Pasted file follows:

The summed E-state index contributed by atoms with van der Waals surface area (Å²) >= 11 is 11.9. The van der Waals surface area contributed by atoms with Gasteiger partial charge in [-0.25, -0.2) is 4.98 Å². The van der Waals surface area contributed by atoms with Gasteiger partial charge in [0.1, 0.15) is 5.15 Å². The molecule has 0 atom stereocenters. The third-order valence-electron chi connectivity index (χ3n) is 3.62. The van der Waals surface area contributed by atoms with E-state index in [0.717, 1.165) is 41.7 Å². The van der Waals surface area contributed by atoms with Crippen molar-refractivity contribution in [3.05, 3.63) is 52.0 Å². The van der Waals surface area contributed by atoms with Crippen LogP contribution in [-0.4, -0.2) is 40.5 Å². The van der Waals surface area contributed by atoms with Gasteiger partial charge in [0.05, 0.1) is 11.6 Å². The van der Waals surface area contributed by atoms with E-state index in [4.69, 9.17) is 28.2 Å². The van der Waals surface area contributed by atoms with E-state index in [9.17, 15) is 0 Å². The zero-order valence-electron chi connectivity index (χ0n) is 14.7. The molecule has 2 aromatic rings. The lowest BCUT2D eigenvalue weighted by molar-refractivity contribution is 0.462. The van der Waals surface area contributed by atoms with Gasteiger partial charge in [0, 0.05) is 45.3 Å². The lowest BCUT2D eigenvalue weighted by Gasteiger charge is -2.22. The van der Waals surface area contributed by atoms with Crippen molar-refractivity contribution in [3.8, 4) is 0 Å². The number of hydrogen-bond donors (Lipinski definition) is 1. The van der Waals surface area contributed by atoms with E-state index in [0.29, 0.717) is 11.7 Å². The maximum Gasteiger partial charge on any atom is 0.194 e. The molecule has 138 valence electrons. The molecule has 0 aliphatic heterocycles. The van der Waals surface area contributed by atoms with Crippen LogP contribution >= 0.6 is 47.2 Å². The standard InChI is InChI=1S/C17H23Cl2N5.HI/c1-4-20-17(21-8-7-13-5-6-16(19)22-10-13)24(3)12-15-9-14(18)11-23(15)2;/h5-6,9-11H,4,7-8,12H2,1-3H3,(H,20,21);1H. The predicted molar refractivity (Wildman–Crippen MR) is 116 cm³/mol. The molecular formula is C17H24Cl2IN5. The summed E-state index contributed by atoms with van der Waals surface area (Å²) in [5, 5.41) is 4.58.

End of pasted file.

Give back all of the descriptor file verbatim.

The summed E-state index contributed by atoms with van der Waals surface area (Å²) >= 11 is 11.9. The van der Waals surface area contributed by atoms with Gasteiger partial charge in [-0.25, -0.2) is 4.98 Å². The van der Waals surface area contributed by atoms with Gasteiger partial charge in [0.1, 0.15) is 5.15 Å². The molecule has 0 atom stereocenters. The third-order valence-electron chi connectivity index (χ3n) is 3.62. The van der Waals surface area contributed by atoms with E-state index in [0.717, 1.165) is 41.7 Å². The van der Waals surface area contributed by atoms with Crippen molar-refractivity contribution in [3.05, 3.63) is 52.0 Å². The van der Waals surface area contributed by atoms with Crippen LogP contribution in [-0.4, -0.2) is 40.5 Å². The van der Waals surface area contributed by atoms with Gasteiger partial charge in [0.05, 0.1) is 11.6 Å². The van der Waals surface area contributed by atoms with E-state index in [4.69, 9.17) is 28.2 Å². The van der Waals surface area contributed by atoms with E-state index in [9.17, 15) is 0 Å². The zero-order valence-electron chi connectivity index (χ0n) is 14.7. The molecule has 2 aromatic rings. The lowest BCUT2D eigenvalue weighted by molar-refractivity contribution is 0.462. The van der Waals surface area contributed by atoms with Gasteiger partial charge in [0, 0.05) is 45.3 Å². The lowest BCUT2D eigenvalue weighted by Gasteiger charge is -2.22. The van der Waals surface area contributed by atoms with Crippen molar-refractivity contribution in [3.8, 4) is 0 Å². The number of hydrogen-bond donors (Lipinski definition) is 1. The van der Waals surface area contributed by atoms with E-state index in [0.29, 0.717) is 11.7 Å². The maximum Gasteiger partial charge on any atom is 0.194 e. The molecule has 138 valence electrons. The molecule has 0 aliphatic heterocycles. The van der Waals surface area contributed by atoms with Crippen LogP contribution >= 0.6 is 47.2 Å². The standard InChI is InChI=1S/C17H23Cl2N5.HI/c1-4-20-17(21-8-7-13-5-6-16(19)22-10-13)24(3)12-15-9-14(18)11-23(15)2;/h5-6,9-11H,4,7-8,12H2,1-3H3,(H,20,21);1H. The predicted molar refractivity (Wildman–Crippen MR) is 116 cm³/mol. The molecular formula is C17H24Cl2IN5. The summed E-state index contributed by atoms with van der Waals surface area (Å²) in [5, 5.41) is 4.58.